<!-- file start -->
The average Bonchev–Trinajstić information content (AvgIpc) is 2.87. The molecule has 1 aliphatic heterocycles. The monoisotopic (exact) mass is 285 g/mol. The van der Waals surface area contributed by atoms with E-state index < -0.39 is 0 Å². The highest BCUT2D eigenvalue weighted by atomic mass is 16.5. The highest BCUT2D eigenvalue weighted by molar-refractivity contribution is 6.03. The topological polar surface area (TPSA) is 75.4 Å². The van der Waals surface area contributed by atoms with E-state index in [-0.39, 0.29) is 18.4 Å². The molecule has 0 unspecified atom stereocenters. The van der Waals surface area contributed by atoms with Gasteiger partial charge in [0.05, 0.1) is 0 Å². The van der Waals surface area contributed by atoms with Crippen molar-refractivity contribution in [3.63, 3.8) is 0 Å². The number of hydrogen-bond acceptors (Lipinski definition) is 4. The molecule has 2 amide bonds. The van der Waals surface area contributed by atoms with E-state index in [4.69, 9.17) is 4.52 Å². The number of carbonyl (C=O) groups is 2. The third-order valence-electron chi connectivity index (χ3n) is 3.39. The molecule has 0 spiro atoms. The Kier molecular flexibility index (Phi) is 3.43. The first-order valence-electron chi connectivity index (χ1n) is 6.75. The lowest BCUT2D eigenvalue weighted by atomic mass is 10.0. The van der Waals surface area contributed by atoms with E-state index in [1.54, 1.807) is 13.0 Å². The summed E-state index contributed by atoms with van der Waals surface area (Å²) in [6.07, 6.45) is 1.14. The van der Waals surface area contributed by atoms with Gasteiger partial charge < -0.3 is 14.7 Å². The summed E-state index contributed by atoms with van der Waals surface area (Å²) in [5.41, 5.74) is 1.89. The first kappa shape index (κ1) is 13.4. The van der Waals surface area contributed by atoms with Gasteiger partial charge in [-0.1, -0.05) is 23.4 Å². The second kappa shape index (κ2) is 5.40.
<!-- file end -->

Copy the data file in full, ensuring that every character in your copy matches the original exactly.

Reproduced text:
The average Bonchev–Trinajstić information content (AvgIpc) is 2.87. The molecule has 1 aliphatic heterocycles. The monoisotopic (exact) mass is 285 g/mol. The van der Waals surface area contributed by atoms with E-state index < -0.39 is 0 Å². The highest BCUT2D eigenvalue weighted by atomic mass is 16.5. The highest BCUT2D eigenvalue weighted by molar-refractivity contribution is 6.03. The topological polar surface area (TPSA) is 75.4 Å². The van der Waals surface area contributed by atoms with E-state index in [-0.39, 0.29) is 18.4 Å². The molecule has 0 unspecified atom stereocenters. The van der Waals surface area contributed by atoms with Gasteiger partial charge in [0.05, 0.1) is 0 Å². The van der Waals surface area contributed by atoms with Crippen molar-refractivity contribution in [3.63, 3.8) is 0 Å². The number of hydrogen-bond acceptors (Lipinski definition) is 4. The molecule has 2 amide bonds. The van der Waals surface area contributed by atoms with E-state index in [4.69, 9.17) is 4.52 Å². The number of carbonyl (C=O) groups is 2. The third-order valence-electron chi connectivity index (χ3n) is 3.39. The molecule has 0 spiro atoms. The Kier molecular flexibility index (Phi) is 3.43. The first-order valence-electron chi connectivity index (χ1n) is 6.75. The lowest BCUT2D eigenvalue weighted by atomic mass is 10.0. The van der Waals surface area contributed by atoms with E-state index in [1.54, 1.807) is 13.0 Å². The summed E-state index contributed by atoms with van der Waals surface area (Å²) in [6.07, 6.45) is 1.14. The van der Waals surface area contributed by atoms with Gasteiger partial charge < -0.3 is 14.7 Å². The summed E-state index contributed by atoms with van der Waals surface area (Å²) in [5.41, 5.74) is 1.89. The first kappa shape index (κ1) is 13.4. The van der Waals surface area contributed by atoms with Gasteiger partial charge in [-0.1, -0.05) is 23.4 Å². The second kappa shape index (κ2) is 5.40.